There is a clear risk that working class Leave voters are going to become, primarily, anti-politics voters (or non-voters) – that they’re going to basically shift to sticking two fingers up to all the parties. We have seen flashes of this over the last two decades: in the Hartlepool Mayoral Election; in the North East referendum; in the AV referendum; and so on. But, to date, it has largely been restrained; after all, working class and lower middle class voters flocked to the most establishment politician of recent times: David Cameron (who people still talk about with some respect).

What does this mean for the Conservative Party? To date, because of the actions of the Prime Minister and most senior party politicians, Leave voters are giving the party the benefit of the doubt; they will flock to the party at the next election if something like the campaigning status quo remains in place. But if these voters learn, actually, that most of its politicians are thwarting the only path available to actually leaving, then Conservative competitive advantage will disappear and these Leave voters will truly become anti-politics voters that finally reject all politicians of all parties. At that point they might lend their votes occasionally to the party but the process will be harder.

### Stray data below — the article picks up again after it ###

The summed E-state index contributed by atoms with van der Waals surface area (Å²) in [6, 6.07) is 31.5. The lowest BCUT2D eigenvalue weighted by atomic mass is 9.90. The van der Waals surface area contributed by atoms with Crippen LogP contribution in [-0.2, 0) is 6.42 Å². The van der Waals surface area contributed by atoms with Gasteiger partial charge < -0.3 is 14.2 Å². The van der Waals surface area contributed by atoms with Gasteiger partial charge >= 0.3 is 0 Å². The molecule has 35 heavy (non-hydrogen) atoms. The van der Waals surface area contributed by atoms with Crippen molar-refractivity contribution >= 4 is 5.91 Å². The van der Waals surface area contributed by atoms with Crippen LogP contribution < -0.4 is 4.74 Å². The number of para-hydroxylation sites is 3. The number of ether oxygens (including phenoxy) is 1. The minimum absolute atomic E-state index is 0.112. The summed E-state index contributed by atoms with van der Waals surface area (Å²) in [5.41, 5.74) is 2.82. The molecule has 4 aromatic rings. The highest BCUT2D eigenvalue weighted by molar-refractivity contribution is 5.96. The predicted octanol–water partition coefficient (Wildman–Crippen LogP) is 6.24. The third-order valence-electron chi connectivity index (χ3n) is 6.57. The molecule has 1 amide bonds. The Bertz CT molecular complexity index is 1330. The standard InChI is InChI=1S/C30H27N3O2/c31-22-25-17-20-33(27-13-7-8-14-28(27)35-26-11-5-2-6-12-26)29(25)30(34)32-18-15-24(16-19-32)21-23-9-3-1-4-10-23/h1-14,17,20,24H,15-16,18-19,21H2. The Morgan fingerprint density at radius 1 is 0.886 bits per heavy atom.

Clearly, danger lies in both directions: worried Remain voters may punish politicians, and their votes matter, too. But, as I’ve written before, Leave voters’ anger over the prospect of not leaving should always be feared more because their anger will be driven by a sense of betrayal – over politicians having actively taken steps to stop something happening that they previously said they would respect. Some have speculated that civil unrest or a growth in extremism would result; in truth, we don’t know that; but it seems reasonable to assume that a very large chunk of the electorate would be essentially unpredictable at the ballot box and that they could no longer be addressed in the same way.

No Deal can’t be “taken off the table”

The only way of ruling it out is to change the table itself: in other words, to abandon Brexit, or prepare to – as Remainers should admit.

“Is it not the case that four fifths of Members voted to trigger Article 50, and that in doing so, they consciously—or perhaps semi-consciously in some cases—accepted that no deal would be the default option if we did not leave with a deal? If hon. Members have now changed their mind, should they not be open about that and say that they now want a second referendum or to ditch Brexit altogether?”